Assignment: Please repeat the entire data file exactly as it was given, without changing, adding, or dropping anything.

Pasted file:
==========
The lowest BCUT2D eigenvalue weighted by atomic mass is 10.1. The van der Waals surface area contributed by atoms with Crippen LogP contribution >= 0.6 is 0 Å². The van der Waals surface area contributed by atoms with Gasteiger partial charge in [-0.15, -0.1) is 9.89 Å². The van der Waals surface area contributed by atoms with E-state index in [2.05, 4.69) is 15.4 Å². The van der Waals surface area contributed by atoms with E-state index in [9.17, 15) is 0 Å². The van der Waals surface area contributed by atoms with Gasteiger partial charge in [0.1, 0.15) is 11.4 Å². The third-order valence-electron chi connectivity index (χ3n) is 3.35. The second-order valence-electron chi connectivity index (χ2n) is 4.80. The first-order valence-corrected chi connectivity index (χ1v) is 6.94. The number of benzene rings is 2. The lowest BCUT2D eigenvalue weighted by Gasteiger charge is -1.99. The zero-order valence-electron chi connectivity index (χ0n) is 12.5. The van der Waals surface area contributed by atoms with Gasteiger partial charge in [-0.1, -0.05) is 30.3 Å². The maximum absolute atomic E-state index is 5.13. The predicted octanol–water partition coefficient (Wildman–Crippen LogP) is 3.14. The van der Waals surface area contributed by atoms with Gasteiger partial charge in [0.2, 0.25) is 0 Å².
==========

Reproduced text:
The lowest BCUT2D eigenvalue weighted by atomic mass is 10.1. The van der Waals surface area contributed by atoms with Crippen LogP contribution >= 0.6 is 0 Å². The van der Waals surface area contributed by atoms with Gasteiger partial charge in [-0.15, -0.1) is 9.89 Å². The van der Waals surface area contributed by atoms with E-state index in [2.05, 4.69) is 15.4 Å². The van der Waals surface area contributed by atoms with E-state index in [9.17, 15) is 0 Å². The van der Waals surface area contributed by atoms with Gasteiger partial charge in [0.1, 0.15) is 11.4 Å². The third-order valence-electron chi connectivity index (χ3n) is 3.35. The second-order valence-electron chi connectivity index (χ2n) is 4.80. The first-order valence-corrected chi connectivity index (χ1v) is 6.94. The number of benzene rings is 2. The lowest BCUT2D eigenvalue weighted by Gasteiger charge is -1.99. The zero-order valence-electron chi connectivity index (χ0n) is 12.5. The van der Waals surface area contributed by atoms with Gasteiger partial charge in [-0.1, -0.05) is 30.3 Å². The maximum absolute atomic E-state index is 5.13. The predicted octanol–water partition coefficient (Wildman–Crippen LogP) is 3.14. The van der Waals surface area contributed by atoms with Gasteiger partial charge in [0.2, 0.25) is 0 Å².